Apple’s Forstall on the stand: Steve Jobs’ ultimatum; ‘no reason’ to look to Samsung for ideas

“The head of Apple’s iOS division, Scott Forstall, took the stand in the Apple vs. Samsung trial in San Francisco Friday afternoon, where he answered questions about the operating system, Apple’s procedures and inspirations, and described a serious commitment to development secrecy that goes further than even many analysts had expected. Forstall provided the court with a short history of his rise in the company, including an early encounter with Steve Jobs during his initial interview,” Electronista reports.
“Asked by Apple’s own attorney about his history, Forstall said he graduated from Stanford University with a masters in Artificial Intelligence and an undergrad degree in symbolic systems, a field that combines computer science and linguistics among other areas of study,” Electronista reports. “He first met Steve Jobs while being interviewed for a job at NeXT in 1992. He was being briefed by another interviewer when Jobs burst into the room, conferred with the interviewer briefly, asked a few questions of Forstall and then conferred with the interviewer again. Jobs told Forstall, ‘I expect you’ll get an offer, and I expect you to accept it.’”

“After Jobs left, the interviewer said simply, ‘If you had any questions about whether Steve is hands-on … there you go.’ Forstall became a software engineer for NeXT and transferred to Apple along with Jobs in 1997. Once there, he worked on Mac OS X and said that ‘over time, I was responsible for more and more pieces’ of the OS,” Electronista reports. “Eventually he was promoted to head of the OS X team. He described the goal as creating an operating system that “could last for another 20 years.”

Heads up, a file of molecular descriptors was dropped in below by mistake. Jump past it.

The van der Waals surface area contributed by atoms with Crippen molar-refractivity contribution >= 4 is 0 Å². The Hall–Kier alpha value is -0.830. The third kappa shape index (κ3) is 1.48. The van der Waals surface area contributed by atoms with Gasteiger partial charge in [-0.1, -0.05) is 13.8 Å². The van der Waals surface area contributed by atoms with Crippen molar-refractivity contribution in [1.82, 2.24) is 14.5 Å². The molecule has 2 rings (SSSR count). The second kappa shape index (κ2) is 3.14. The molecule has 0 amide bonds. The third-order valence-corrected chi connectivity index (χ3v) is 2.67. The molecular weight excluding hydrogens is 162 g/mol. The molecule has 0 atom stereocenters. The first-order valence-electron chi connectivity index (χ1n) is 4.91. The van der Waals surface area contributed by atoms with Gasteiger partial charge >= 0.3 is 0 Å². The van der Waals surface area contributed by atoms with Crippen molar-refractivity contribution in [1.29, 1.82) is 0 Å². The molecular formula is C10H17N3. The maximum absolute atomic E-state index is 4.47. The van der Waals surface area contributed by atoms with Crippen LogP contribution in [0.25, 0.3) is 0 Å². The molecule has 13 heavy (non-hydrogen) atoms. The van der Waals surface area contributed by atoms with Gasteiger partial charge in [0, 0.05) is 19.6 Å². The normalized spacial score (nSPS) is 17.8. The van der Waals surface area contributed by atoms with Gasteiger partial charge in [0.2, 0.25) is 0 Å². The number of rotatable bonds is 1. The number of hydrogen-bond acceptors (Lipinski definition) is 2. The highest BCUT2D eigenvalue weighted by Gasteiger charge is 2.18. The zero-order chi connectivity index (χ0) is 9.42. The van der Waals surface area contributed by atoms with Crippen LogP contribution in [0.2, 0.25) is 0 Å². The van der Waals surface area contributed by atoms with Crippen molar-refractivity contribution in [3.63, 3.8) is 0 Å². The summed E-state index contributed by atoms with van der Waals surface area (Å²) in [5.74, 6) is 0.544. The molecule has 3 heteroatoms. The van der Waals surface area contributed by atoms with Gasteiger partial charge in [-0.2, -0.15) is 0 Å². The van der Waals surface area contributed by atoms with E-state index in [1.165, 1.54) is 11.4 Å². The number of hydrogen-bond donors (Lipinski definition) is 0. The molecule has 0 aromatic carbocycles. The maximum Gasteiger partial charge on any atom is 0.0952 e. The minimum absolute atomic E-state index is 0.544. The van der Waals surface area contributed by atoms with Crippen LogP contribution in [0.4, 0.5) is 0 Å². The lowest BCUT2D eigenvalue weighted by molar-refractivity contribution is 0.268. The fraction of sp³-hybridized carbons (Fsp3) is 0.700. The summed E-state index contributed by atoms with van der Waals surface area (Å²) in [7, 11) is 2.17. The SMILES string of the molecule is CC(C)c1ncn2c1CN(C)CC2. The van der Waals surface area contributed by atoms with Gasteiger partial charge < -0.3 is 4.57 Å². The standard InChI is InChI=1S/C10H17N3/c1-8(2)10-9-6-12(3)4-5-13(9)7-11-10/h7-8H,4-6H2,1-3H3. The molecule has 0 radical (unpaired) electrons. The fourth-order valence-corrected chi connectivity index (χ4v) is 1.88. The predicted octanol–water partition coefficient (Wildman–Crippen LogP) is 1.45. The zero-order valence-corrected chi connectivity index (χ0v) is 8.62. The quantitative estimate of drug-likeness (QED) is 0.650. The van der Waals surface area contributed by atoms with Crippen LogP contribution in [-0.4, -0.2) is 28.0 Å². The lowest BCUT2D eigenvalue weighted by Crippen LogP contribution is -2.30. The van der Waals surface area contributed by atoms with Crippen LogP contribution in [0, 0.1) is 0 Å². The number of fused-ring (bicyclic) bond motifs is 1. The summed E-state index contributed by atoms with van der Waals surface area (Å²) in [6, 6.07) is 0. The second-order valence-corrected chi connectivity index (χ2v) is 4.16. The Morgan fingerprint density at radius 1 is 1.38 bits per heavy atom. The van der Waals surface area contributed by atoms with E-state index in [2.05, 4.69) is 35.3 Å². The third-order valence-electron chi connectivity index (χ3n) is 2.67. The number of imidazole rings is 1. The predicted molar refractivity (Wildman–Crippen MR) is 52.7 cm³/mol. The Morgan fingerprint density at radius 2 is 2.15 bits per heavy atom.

“Forstall testified creating what came to be known as iOS as an outgrowth of the idea to do a tablet. Once work began progressing on a tablet, Forstall said he and Jobs wondered if the technology they were developing could be transferred to a phone as well. Forstall started with developing scrolling, then pinch and zoom, on a small subset of the screen inside the tablet prototypes, and in 2004 the company became convinced of the viability to making and phone and switched from developing a tablet,” Electronista reports. “Forstall was put in charge of developing the OS for the phone… Asked if he ever told anyone at Apple to copy from Samsung’s designs, Forstall denied the idea. He said that his team “wanted to build something great, and we thought we could build something better than anyone had built. There was no reason to look to [Samsung] on this.”


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